Ethnomusicology Graduate Student Receives Pembroke Center Grant
Francesca Inglese, an Ethnomusicology graduate student in the Music Department at Brown University, was selected to receive a Steinhaus/Zisson Pembroke Center Research Grant for her work on minstrel troupe music, embodied performance, and the negotiation of racial categories and gender ideologies in Cape Town, South Africa.
Inglese’s dissertation, "Coloured Coons and Klopse Beats: Embodying Contested Subjectivities in Cape Town, South Africa," investigates minstrel troupe music and embodied performance as a dynamic site for constituting and negotiating modes of racial subjectivity and gendered identities in post-apartheid Cape Town, South Africa. Minstrel troupes (known as kaapse klopse in Afrikaans) have been a feature of musical life in Cape Town since the mid-1800s, when white and later black American minstrels toured South Africa. Through ethnographic fieldwork and archival research, Inglese focuses on informal debates around minstrel sound and style; public performances grounded in countermemories of removal, dispersal, and marginalization; and the transmission of embodied practices in emerging youth development projects. She analyzes how these sonic and embodied practices serve as sites on which stereotypes of “colouredness” are debated and reworked, both cohering and contesting race and gender ideologies grounded in global-local histories, and remapping Cape Town’s urban geography through expressive practice. Her goal is to reveal how, through performance, musical sounds and embodied gestures become public acts that enable participants to critically revisit and revise the significance and relevance of apartheid’s racial categories and dominant gender ideologies in the new South Africa.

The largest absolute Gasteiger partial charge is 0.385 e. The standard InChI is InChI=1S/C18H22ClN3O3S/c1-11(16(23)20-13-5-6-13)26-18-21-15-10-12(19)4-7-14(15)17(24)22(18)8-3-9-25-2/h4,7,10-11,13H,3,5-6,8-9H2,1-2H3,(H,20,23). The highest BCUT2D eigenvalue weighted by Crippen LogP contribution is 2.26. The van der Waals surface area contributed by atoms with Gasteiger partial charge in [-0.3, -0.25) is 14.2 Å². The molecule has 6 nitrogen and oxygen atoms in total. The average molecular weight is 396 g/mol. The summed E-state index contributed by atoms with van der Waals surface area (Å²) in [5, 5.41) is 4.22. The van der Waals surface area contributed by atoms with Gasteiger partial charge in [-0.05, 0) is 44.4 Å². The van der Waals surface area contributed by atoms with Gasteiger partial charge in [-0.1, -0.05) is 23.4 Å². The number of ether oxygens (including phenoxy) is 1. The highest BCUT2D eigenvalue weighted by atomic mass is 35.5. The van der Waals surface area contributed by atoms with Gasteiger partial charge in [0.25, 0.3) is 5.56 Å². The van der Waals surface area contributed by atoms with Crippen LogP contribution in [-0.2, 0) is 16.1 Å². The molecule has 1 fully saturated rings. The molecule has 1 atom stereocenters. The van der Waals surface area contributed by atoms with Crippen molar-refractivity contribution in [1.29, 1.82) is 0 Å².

Inglese came to Brown as a PhD student in September 2009 after receiving her B.A. in music from Vassar College and an M.A. in ethnomusicology from the University of Toronto.